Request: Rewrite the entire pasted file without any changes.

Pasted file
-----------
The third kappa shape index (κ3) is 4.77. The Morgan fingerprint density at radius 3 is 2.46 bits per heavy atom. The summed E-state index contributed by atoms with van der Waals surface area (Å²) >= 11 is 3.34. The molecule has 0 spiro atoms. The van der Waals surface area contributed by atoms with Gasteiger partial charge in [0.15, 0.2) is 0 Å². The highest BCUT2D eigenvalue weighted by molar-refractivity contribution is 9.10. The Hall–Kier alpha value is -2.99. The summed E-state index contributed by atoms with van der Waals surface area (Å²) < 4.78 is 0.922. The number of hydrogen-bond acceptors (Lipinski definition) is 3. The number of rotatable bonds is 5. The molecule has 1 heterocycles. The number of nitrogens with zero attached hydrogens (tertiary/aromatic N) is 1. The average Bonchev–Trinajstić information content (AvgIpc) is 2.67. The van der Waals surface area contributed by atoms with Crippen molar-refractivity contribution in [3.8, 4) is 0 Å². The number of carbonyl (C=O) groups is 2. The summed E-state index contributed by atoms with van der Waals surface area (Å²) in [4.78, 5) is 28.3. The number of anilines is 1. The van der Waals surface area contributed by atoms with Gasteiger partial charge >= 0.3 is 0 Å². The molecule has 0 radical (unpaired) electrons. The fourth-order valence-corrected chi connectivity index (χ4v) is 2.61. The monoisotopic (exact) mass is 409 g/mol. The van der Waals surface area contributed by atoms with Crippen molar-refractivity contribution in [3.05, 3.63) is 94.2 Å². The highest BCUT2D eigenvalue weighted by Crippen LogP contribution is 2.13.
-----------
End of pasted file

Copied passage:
The third kappa shape index (κ3) is 4.77. The Morgan fingerprint density at radius 3 is 2.46 bits per heavy atom. The summed E-state index contributed by atoms with van der Waals surface area (Å²) >= 11 is 3.34. The molecule has 0 spiro atoms. The van der Waals surface area contributed by atoms with Gasteiger partial charge in [0.15, 0.2) is 0 Å². The highest BCUT2D eigenvalue weighted by molar-refractivity contribution is 9.10. The Hall–Kier alpha value is -2.99. The summed E-state index contributed by atoms with van der Waals surface area (Å²) < 4.78 is 0.922. The number of hydrogen-bond acceptors (Lipinski definition) is 3. The number of rotatable bonds is 5. The molecule has 1 heterocycles. The number of nitrogens with zero attached hydrogens (tertiary/aromatic N) is 1. The average Bonchev–Trinajstić information content (AvgIpc) is 2.67. The van der Waals surface area contributed by atoms with Crippen molar-refractivity contribution in [3.8, 4) is 0 Å². The number of carbonyl (C=O) groups is 2. The summed E-state index contributed by atoms with van der Waals surface area (Å²) in [4.78, 5) is 28.3. The number of anilines is 1. The van der Waals surface area contributed by atoms with Gasteiger partial charge >= 0.3 is 0 Å². The molecule has 0 radical (unpaired) electrons. The fourth-order valence-corrected chi connectivity index (χ4v) is 2.61. The monoisotopic (exact) mass is 409 g/mol. The van der Waals surface area contributed by atoms with Crippen molar-refractivity contribution in [3.05, 3.63) is 94.2 Å². The highest BCUT2D eigenvalue weighted by Crippen LogP contribution is 2.13.